The number of Boko Haram suspects released by authorities remains undisclosed.

The 82 schoolgirls are now in the custody of the Nigerian army and were brought by road convoy from a remote area to a military base in Banki near the border with Cameroon, reports the BBC's Stephanie Hegarty from Lagos.
Our reporter says that many families in Chibok will be rejoicing at this latest news, but more than 100 of the girls taken have yet to be returned.

Christian pastor Enoch Mark, whose two daughters were among those kidnapped, told Agence France-Presse:
"This is good news to us. We have been waiting for this day. We hope the remaining girls will soon be released." It was unclear whether his daughters had been freed.
A statement from a spokesman for President Buhari said he was deeply grateful to "security agencies, the military, the Government of Switzerland, the International Committee of the Red Cross, and local and international NGOs" for playing a role in the operation.


'Two blindfolded men in convoy'- The BBC's Stephanie Hegarty reports from Lagos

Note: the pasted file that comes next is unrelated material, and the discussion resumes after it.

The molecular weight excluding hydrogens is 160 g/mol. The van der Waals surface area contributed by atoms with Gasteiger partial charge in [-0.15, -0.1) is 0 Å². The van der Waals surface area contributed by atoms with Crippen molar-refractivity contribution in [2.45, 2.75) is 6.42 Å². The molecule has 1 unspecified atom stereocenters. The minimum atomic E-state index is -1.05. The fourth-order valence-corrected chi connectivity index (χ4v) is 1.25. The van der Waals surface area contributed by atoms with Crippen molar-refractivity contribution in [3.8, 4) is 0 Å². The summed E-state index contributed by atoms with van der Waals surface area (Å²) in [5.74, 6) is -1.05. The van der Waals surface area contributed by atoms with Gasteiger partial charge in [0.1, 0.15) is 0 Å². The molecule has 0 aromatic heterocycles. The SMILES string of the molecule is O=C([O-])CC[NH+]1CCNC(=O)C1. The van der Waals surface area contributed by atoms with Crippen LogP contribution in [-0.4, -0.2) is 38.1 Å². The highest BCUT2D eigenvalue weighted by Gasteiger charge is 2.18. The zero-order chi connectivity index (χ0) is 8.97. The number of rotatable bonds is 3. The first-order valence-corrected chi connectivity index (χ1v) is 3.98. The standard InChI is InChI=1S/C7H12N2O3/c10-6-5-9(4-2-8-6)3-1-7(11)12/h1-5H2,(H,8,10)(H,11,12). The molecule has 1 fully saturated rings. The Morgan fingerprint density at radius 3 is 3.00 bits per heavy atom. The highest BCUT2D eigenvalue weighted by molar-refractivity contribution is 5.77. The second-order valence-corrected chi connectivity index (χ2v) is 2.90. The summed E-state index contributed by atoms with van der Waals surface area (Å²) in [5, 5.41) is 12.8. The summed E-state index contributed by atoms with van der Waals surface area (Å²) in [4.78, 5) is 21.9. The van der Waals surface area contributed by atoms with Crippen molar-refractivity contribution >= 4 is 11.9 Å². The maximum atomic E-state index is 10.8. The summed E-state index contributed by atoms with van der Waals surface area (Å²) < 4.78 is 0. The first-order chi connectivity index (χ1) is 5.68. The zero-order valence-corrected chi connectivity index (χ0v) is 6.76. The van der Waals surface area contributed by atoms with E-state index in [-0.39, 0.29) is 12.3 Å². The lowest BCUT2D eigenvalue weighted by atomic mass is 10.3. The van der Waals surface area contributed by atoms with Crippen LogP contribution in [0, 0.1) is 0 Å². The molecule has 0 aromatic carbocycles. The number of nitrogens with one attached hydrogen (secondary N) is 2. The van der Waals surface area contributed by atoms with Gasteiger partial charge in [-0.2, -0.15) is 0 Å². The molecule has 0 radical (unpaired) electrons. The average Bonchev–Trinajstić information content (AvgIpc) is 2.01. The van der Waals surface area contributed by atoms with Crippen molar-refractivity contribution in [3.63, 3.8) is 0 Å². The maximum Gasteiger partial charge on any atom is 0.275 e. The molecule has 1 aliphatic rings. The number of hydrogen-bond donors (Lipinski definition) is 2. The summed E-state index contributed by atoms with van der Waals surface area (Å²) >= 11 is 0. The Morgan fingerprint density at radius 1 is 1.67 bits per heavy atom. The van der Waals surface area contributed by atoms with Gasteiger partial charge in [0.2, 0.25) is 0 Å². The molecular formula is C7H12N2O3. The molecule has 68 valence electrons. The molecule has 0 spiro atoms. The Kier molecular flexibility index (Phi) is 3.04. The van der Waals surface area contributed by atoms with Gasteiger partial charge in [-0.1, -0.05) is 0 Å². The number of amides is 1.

Information about the release began trickling out on Saturday afternoon.
A soldier contacted the BBC to say that more than 80 Chibok girls were being held in an army base near the Cameroon border.
At the same time an official working for an international agency, who assisted with the release, said that several armoured vehicles left Maiduguri - the city at the centre of the Boko Haram insurgency - in a convoy to travel into the "forest" to meet the girls.
He said there were two blindfolded men in the convoy.
The president's office said that the girls were released in exchange for some Boko Haram suspects held by the authorities - but we haven't been told how many.


After the Government Girls Secondary School in Chibok, Borno state, was raided in April 2014, more than 50 girls quickly escaped and Boko Haram then freed another 21 last October, after negotiations with the Red Cross.